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Diving into the Diverse, Underserved Segments of the US Beauty Market


The US beauty market has taken a one-size-fits-all strategy for most of its history. Only over the past decade has the market attempted to represent a broader base of consumers, one outside of its traditional target consumer: young white women. Today, market participants are adopting a more inclusive stance and creating products that address the diverse US population.

We discuss five underserved segments in the US beauty market and how beauty companies can better serve them. The five segments are:

  • Non-white and multiracial beauty shoppers
  • Gen-Z beauty shoppers
  • 50+ female beauty shoppers
  • Male beauty shoppers
  • Adaptive beauty shoppers

Coresight Research has identified the inclusivity as a key trend to watch in retail and a component trend of the Coresight Research RESET framework for change. That framework provides retailers with a model to respond to short-term consumer needs while securing longer-term success (see the appendix of this report for more details).

This report is sponsored by Drug Store News, a leader in news, analysis and trends in the retail pharmacy space with print, digital and event reach exceeding 120,000 unique retailer, supplier, finance, business and consumer media readers each month.

Market Scale and Opportunity

Beauty is generally a low-cost and feel-good category that can withstand economic slowdowns as consumers often continue to purchase lipstick, nail polish and fragrance as token indulgences while holding back from other, larger discretionary purchases. In 2023, as US consumers establish new lifestyle, work and relaxation behaviors and return to the experiential economy amid heightened inflation and interest rates, Coresight Research expects beauty spending in the US to see 4.6% year-over-year growth, resulting in a $74.8 billion market (Figure 1).

Figure 1. US Beauty Products Retail Market Size (USD Bil.) and YoY Growth (%)

Source: Euromonitor International Limited 2022 © All rights reserved/Coresight Research


While a homogeneous approach to the beauty market may have worked in the US in the 1950s, it is no longer relevant as the US population has grown increasingly diverse over the past 20 years, a trend that is projected to continue—a diverse consumer base with varied beauty needs defines the current beauty environment. Moreover, growing consumer demand for inclusivity means retailers and brands must address these smaller market segments to remain competitive and relevant. Consumers’ awareness of and advocacy for inclusivity are impacting corporate structures and policies, brand representation, marketing content and even which suppliers companies elect to work with.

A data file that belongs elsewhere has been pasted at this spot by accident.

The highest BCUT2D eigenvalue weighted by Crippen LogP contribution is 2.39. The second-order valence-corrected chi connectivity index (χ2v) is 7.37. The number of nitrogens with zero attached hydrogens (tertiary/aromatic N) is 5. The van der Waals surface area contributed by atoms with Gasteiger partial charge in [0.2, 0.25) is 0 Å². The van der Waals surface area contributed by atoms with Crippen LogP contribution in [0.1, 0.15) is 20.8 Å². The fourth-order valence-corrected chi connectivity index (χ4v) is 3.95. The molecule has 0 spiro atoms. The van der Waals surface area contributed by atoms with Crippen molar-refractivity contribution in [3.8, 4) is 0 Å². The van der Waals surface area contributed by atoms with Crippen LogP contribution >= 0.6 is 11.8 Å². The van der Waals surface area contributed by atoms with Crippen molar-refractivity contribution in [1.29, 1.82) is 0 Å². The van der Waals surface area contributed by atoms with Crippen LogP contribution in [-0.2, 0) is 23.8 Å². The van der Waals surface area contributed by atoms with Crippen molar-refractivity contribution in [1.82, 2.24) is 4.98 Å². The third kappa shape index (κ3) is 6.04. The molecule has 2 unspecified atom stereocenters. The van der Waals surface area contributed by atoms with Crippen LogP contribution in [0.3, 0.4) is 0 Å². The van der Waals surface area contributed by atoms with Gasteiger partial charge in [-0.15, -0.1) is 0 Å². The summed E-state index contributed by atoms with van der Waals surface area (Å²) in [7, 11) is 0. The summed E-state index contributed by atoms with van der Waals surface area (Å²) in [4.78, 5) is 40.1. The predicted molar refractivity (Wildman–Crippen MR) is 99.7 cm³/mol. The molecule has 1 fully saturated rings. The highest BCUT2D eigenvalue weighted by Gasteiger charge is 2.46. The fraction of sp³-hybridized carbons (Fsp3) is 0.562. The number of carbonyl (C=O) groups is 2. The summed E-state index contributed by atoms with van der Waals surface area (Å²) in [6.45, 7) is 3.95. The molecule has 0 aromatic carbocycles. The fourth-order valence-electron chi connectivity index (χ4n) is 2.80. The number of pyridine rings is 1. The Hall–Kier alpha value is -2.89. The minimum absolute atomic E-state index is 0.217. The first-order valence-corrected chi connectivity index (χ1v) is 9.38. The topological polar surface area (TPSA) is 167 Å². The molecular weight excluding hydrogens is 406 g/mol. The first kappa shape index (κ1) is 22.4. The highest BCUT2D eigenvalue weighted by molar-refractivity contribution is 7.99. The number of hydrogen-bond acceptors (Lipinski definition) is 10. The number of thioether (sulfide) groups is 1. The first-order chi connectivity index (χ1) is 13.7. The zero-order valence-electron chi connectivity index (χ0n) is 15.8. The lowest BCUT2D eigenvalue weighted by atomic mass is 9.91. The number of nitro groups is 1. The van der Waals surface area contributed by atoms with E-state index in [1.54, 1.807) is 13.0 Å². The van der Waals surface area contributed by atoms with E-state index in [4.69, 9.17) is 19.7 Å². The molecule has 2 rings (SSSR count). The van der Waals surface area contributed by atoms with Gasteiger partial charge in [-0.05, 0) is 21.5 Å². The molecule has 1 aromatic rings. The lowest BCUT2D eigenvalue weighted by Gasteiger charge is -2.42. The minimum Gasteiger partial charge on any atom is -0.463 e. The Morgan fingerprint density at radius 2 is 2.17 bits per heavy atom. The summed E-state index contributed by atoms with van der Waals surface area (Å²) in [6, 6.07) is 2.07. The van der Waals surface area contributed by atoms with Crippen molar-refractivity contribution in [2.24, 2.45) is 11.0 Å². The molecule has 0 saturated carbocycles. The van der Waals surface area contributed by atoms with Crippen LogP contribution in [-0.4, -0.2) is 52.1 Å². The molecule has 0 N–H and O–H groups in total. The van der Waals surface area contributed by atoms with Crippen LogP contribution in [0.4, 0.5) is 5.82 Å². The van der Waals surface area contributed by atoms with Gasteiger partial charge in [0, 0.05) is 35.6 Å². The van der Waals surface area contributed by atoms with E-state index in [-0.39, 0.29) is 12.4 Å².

There is a significant opportunity for beauty companies and brands to broaden the scope of their products, reaching underserved consumers. We expect that US inclusive beauty spending for consumers of all races, genders and ages will outpace overall beauty spending growth as it meets the unmet needs of a large consumer base, likely doubling the annual year-over-year growth rates we project through 2027 in Figure 1.

Underserved Beauty Markets: Coresight Research Analysis

1. Trends in the US Population

According to the US Census Bureau, in 2020 (latest available data), 61.6% of the total US population identified as white alone, down from 72.4% in 2010. Meanwhile, Americans identifying as “two or more races” (multiracial) grew 276%, from 9.0 million Americans in 2010 to 33.8 million in 2020. Looking forward, the Census Bureau projects that Americans identifying as Black will grow to 13.8% of the total US population by 2023 and 15.0% by 2060. At the same time, it expects that those who identify as Hispanic or Latino will grow to 21.1% of the population by 2030 and 27.5% by 2060, while those who identify as white are expected to drop to 44.3% of the US population by 2060.

Those in the US under the age of 18 are becoming even more ethnically diverse, which brands and retailers should note as these consumers are the future of retail. Just over half (53.0%) of Americans under 18 identify as white (Figure 2), down from 65.0% in 2010, while the proportion of Americans under 18 who identify as multiracial increased from 9.0% in 2010 to 15.0% in 2020.

Figure 2. US Population by Race (% of Population; 2010 vs. 2020)

All options but “two or more races” describe one race alone
Source: US Census Bureau